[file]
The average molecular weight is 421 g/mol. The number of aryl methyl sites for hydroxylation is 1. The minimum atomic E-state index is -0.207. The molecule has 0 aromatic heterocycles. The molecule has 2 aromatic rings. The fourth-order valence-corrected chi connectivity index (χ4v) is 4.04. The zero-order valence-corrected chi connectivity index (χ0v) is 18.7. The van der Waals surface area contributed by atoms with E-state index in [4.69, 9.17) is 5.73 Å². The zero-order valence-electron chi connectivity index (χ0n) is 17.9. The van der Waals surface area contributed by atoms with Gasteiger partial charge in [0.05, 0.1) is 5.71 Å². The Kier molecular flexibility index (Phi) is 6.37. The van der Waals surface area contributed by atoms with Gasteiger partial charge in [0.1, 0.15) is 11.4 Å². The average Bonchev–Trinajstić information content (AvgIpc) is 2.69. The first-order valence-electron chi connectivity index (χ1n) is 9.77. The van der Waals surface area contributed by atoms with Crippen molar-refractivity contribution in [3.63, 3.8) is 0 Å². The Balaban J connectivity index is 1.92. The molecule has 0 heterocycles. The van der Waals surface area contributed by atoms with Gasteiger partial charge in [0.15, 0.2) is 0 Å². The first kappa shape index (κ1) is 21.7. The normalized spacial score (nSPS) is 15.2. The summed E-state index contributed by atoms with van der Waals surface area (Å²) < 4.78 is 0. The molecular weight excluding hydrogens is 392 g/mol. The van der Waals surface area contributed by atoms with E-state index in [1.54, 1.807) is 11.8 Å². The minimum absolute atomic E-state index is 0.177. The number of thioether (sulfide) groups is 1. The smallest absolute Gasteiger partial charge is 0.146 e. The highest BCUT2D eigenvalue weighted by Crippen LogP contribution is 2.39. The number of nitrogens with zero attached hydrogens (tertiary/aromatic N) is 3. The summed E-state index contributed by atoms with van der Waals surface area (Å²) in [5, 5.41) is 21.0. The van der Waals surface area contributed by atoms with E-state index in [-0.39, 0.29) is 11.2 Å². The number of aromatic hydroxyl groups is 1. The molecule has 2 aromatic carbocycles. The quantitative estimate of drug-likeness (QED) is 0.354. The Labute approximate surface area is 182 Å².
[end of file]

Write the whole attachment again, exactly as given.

The average molecular weight is 421 g/mol. The number of aryl methyl sites for hydroxylation is 1. The minimum atomic E-state index is -0.207. The molecule has 0 aromatic heterocycles. The molecule has 2 aromatic rings. The fourth-order valence-corrected chi connectivity index (χ4v) is 4.04. The zero-order valence-corrected chi connectivity index (χ0v) is 18.7. The van der Waals surface area contributed by atoms with E-state index in [4.69, 9.17) is 5.73 Å². The zero-order valence-electron chi connectivity index (χ0n) is 17.9. The van der Waals surface area contributed by atoms with Gasteiger partial charge in [0.05, 0.1) is 5.71 Å². The Kier molecular flexibility index (Phi) is 6.37. The van der Waals surface area contributed by atoms with Gasteiger partial charge in [0.1, 0.15) is 11.4 Å². The average Bonchev–Trinajstić information content (AvgIpc) is 2.69. The first-order valence-electron chi connectivity index (χ1n) is 9.77. The van der Waals surface area contributed by atoms with Crippen molar-refractivity contribution in [3.63, 3.8) is 0 Å². The Balaban J connectivity index is 1.92. The molecule has 0 heterocycles. The van der Waals surface area contributed by atoms with Gasteiger partial charge in [0.15, 0.2) is 0 Å². The first kappa shape index (κ1) is 21.7. The normalized spacial score (nSPS) is 15.2. The summed E-state index contributed by atoms with van der Waals surface area (Å²) < 4.78 is 0. The molecular weight excluding hydrogens is 392 g/mol. The van der Waals surface area contributed by atoms with E-state index in [1.54, 1.807) is 11.8 Å². The minimum absolute atomic E-state index is 0.177. The number of thioether (sulfide) groups is 1. The smallest absolute Gasteiger partial charge is 0.146 e. The highest BCUT2D eigenvalue weighted by Crippen LogP contribution is 2.39. The number of nitrogens with zero attached hydrogens (tertiary/aromatic N) is 3. The summed E-state index contributed by atoms with van der Waals surface area (Å²) in [5, 5.41) is 21.0. The van der Waals surface area contributed by atoms with E-state index in [-0.39, 0.29) is 11.2 Å². The number of aromatic hydroxyl groups is 1. The molecule has 2 aromatic carbocycles. The quantitative estimate of drug-likeness (QED) is 0.354. The Labute approximate surface area is 182 Å².